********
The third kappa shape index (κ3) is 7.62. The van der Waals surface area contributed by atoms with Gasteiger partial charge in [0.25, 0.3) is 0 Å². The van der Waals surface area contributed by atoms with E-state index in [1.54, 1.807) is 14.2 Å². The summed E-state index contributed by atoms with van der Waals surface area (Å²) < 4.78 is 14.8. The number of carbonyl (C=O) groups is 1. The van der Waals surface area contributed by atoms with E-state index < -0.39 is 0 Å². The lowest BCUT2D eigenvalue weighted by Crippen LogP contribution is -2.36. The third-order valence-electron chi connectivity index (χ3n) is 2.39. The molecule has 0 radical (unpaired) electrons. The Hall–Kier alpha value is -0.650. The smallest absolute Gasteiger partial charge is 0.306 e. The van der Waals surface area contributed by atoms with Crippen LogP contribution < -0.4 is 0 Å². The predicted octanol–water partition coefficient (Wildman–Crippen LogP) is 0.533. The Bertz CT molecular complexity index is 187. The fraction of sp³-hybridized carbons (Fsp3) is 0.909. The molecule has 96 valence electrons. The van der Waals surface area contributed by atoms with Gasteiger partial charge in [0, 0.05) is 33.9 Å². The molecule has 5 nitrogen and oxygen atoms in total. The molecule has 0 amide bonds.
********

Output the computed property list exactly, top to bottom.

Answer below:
The third kappa shape index (κ3) is 7.62. The van der Waals surface area contributed by atoms with Gasteiger partial charge in [0.25, 0.3) is 0 Å². The van der Waals surface area contributed by atoms with E-state index in [1.54, 1.807) is 14.2 Å². The summed E-state index contributed by atoms with van der Waals surface area (Å²) < 4.78 is 14.8. The number of carbonyl (C=O) groups is 1. The van der Waals surface area contributed by atoms with E-state index < -0.39 is 0 Å². The lowest BCUT2D eigenvalue weighted by Crippen LogP contribution is -2.36. The third-order valence-electron chi connectivity index (χ3n) is 2.39. The molecule has 0 radical (unpaired) electrons. The Hall–Kier alpha value is -0.650. The smallest absolute Gasteiger partial charge is 0.306 e. The van der Waals surface area contributed by atoms with Crippen LogP contribution < -0.4 is 0 Å². The predicted octanol–water partition coefficient (Wildman–Crippen LogP) is 0.533. The Bertz CT molecular complexity index is 187. The fraction of sp³-hybridized carbons (Fsp3) is 0.909. The molecule has 96 valence electrons. The van der Waals surface area contributed by atoms with Gasteiger partial charge in [0, 0.05) is 33.9 Å². The molecule has 5 nitrogen and oxygen atoms in total. The molecule has 0 amide bonds.